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Discussion Starter · #1 ·
I see all sorts of designators for jacketed hollow point bullets,

JHP, JHC (Sierra), GDHP, JHC (Buffalo Bore), XPT, GD, among others ... then there are the Soft Point and fully jacketed, which is another question.

I am wondering about the uses of these various jacketed hollow point bullets. I'm loading 158 and 180 grain rounds. I plan on using some on coyote, some on whitetail deer, and even some for bigger predators (2 legged (personal defense), as well as 4 legged (when out in the back country)). The Sierra bullets (JHC) are more of a semi-jacketed hollow point, while the Buffalo Bore folks refer to their JHC, as jacketed hollow cavity ... each of these look quite different.

What opinions do you folks have for which to use for:

1) personal defense against 2 legged predators
2) personal defense against 4 legged large predators
3) hunting light game, like coyote, wolf, dog ..
4) hunting medium game, like whitetail deer

2 legged range on order of 10-40 feet,
4 legged range 25-75 yards

The gold dot look to me like they would have deeper penetration, yet the XTP seem to get that label when reading web sites, and I get the opinion that the semi-jacketed HP bullets are best for target practice (they tend to clog in real world uses).

What experience do you folks have with these ?
 

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Humbly, but what caliber/round are you talking about?
 

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I can speak for #4 on your list.....whitetail deer.

Last year I loaded up the rem 300gr JHP for my 45-70. Not chronied but for sure pushing them relatively fast....only .5gr back from max load.

So last fall's michigan firearm deer season I was hoping for a round that will put a buck down right where it stands (I know this doesnt always work...but it's worth a try). A buck walked out at 105yds distant on a snowy evening with fading light, the factory open sights a bit high in the "golden triangle"....and BOOM out went the lights.

That buck went down like it was hit by a UPS truck on christmas eve. I've never witnessed a buck being body slammed before. It kicked up snow it hit so hard.

Will I use them for the Elk hunt this fall in Colorado? No. But for whitetail it's like a ballistic tip for the .270
 

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The number of bullets out there can get confusing. I would suspect that whatever brand of jacketed hollow point you go with will work fine as long as it’s from a reputable manufacture.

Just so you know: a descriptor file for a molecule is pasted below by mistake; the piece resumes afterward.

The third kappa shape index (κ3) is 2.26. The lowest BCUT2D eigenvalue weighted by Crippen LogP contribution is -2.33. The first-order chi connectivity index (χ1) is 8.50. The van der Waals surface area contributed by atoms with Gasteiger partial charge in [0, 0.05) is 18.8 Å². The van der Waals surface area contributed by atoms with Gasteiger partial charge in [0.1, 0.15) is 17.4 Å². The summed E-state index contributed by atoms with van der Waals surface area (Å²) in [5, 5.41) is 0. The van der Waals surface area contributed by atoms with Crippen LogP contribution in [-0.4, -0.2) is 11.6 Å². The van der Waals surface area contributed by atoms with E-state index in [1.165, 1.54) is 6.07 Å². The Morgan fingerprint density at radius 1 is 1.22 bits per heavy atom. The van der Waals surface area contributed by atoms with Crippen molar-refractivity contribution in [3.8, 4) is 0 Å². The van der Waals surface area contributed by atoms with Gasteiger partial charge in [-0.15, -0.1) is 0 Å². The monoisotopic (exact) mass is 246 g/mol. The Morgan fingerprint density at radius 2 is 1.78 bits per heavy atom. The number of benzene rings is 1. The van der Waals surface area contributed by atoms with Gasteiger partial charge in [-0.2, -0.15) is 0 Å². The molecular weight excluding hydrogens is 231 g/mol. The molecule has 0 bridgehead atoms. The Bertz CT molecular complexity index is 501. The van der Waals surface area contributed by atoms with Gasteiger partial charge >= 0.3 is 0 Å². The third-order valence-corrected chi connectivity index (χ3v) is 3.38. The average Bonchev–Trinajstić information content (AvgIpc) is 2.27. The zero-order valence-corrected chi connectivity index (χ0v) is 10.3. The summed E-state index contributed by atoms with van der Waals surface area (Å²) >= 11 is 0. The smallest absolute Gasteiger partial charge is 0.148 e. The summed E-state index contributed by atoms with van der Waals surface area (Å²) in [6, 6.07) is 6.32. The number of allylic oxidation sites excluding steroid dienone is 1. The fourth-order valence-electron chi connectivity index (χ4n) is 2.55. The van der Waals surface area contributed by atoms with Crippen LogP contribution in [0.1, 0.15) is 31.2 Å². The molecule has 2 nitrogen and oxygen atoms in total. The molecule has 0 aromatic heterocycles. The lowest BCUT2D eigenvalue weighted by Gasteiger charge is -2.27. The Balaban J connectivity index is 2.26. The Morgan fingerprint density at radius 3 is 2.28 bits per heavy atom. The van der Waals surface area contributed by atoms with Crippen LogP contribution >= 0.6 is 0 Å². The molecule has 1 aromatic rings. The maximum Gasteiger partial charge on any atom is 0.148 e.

The only thing I can provide any input on is bullet weight. For personal defense and hunting medium to large game my rule is to always use the heaviest bullet available. In your case the 180 grain you mentioned. For smaller game I would go with the lighter 158 grain bullet.

I hope that helps.
 

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What you are shooting them in makes a big difference. Bullet that behaves perfectly at 1200 fps from a 4" revolver is likely to blow to smithereens at 1750 fps from a carbine. I favor the 180 grain bullets for carbines.
 

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Discussion Starter · #6 ·
Thanks for the replies so far .... I'm shooting a .357 magnum ... I have a 6" 686 and a Marlin 1894C .... Today at the range I shot my 158 grain JSP, reloads. I reload them with 7.8 grains of Unique and the 6" 686 yielded 1450 fps and the Marlin gave me 1790 fps. Currently this is the handload I carry when I'm out hunting coyote.

I bought 180 grain Buffalo Bore and the 180 grain Partition Gold that I carry when I go fishing up in the Sierra's.

I'm thinking of trying a hollow point to use instead of the JSP's, but as I've indicated there seems to be a myriad of descriptors. I was thinking of buying the Gold Dot in both 158 and 180. In fact, I already bought a box of Gold Dot and a box of XPT. I loaded 25 of each , in 158 grain. I used the same load I use with the JSP, 7.8 grains of Unique, WSP primer and 1.585" COL. I got 1465 fps out of the 6" 686.

This is where my question comes in. The paper results look the same. How are these hollow points going to act in coyote, or light deer (under 100 pounds), then how about medium sized animals (100-200 pounds), then larger animals (over 200 pounds).